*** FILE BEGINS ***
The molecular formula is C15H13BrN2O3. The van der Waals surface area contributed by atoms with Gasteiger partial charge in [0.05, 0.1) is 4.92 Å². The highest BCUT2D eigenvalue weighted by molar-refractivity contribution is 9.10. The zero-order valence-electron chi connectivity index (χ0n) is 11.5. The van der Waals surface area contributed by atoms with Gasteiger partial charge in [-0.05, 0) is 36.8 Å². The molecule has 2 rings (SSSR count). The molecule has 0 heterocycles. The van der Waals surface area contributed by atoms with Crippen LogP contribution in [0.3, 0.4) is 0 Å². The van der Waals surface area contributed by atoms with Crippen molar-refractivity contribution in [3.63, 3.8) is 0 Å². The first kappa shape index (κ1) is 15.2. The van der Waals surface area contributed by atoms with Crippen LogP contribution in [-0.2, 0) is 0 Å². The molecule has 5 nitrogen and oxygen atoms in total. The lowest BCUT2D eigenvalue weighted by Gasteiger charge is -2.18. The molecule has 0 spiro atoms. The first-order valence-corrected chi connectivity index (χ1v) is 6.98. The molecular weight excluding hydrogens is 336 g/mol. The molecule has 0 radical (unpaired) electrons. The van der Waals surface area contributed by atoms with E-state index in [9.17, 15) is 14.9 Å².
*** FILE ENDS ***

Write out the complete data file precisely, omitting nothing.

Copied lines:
The molecular formula is C15H13BrN2O3. The van der Waals surface area contributed by atoms with Gasteiger partial charge in [0.05, 0.1) is 4.92 Å². The highest BCUT2D eigenvalue weighted by molar-refractivity contribution is 9.10. The zero-order valence-electron chi connectivity index (χ0n) is 11.5. The van der Waals surface area contributed by atoms with Gasteiger partial charge in [-0.05, 0) is 36.8 Å². The molecule has 2 rings (SSSR count). The molecule has 0 heterocycles. The van der Waals surface area contributed by atoms with Crippen LogP contribution in [0.3, 0.4) is 0 Å². The van der Waals surface area contributed by atoms with Crippen molar-refractivity contribution in [3.63, 3.8) is 0 Å². The first kappa shape index (κ1) is 15.2. The van der Waals surface area contributed by atoms with Crippen LogP contribution in [-0.2, 0) is 0 Å². The molecule has 5 nitrogen and oxygen atoms in total. The lowest BCUT2D eigenvalue weighted by Gasteiger charge is -2.18. The molecule has 0 spiro atoms. The first-order valence-corrected chi connectivity index (χ1v) is 6.98. The molecular weight excluding hydrogens is 336 g/mol. The molecule has 0 radical (unpaired) electrons. The van der Waals surface area contributed by atoms with E-state index in [9.17, 15) is 14.9 Å².